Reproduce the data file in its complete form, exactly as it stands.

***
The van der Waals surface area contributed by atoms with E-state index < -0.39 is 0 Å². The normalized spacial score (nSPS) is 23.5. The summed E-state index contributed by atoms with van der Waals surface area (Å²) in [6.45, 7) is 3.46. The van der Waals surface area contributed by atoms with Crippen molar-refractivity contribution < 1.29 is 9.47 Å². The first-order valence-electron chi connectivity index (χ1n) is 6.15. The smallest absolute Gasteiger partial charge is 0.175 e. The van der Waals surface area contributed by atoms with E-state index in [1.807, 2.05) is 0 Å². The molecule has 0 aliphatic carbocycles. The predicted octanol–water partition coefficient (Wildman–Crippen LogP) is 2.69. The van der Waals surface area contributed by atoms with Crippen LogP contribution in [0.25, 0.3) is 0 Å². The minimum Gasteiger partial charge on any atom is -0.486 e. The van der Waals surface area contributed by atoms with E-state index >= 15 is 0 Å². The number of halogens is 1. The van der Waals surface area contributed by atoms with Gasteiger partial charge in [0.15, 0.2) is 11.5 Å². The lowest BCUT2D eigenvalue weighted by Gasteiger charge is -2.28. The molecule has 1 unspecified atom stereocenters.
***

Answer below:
The van der Waals surface area contributed by atoms with E-state index < -0.39 is 0 Å². The normalized spacial score (nSPS) is 23.5. The summed E-state index contributed by atoms with van der Waals surface area (Å²) in [6.45, 7) is 3.46. The van der Waals surface area contributed by atoms with Crippen molar-refractivity contribution < 1.29 is 9.47 Å². The first-order valence-electron chi connectivity index (χ1n) is 6.15. The smallest absolute Gasteiger partial charge is 0.175 e. The van der Waals surface area contributed by atoms with E-state index in [1.807, 2.05) is 0 Å². The molecule has 0 aliphatic carbocycles. The predicted octanol–water partition coefficient (Wildman–Crippen LogP) is 2.69. The van der Waals surface area contributed by atoms with Crippen LogP contribution in [0.25, 0.3) is 0 Å². The minimum Gasteiger partial charge on any atom is -0.486 e. The van der Waals surface area contributed by atoms with E-state index >= 15 is 0 Å². The number of halogens is 1. The van der Waals surface area contributed by atoms with Gasteiger partial charge in [0.15, 0.2) is 11.5 Å². The lowest BCUT2D eigenvalue weighted by Gasteiger charge is -2.28. The molecule has 1 unspecified atom stereocenters.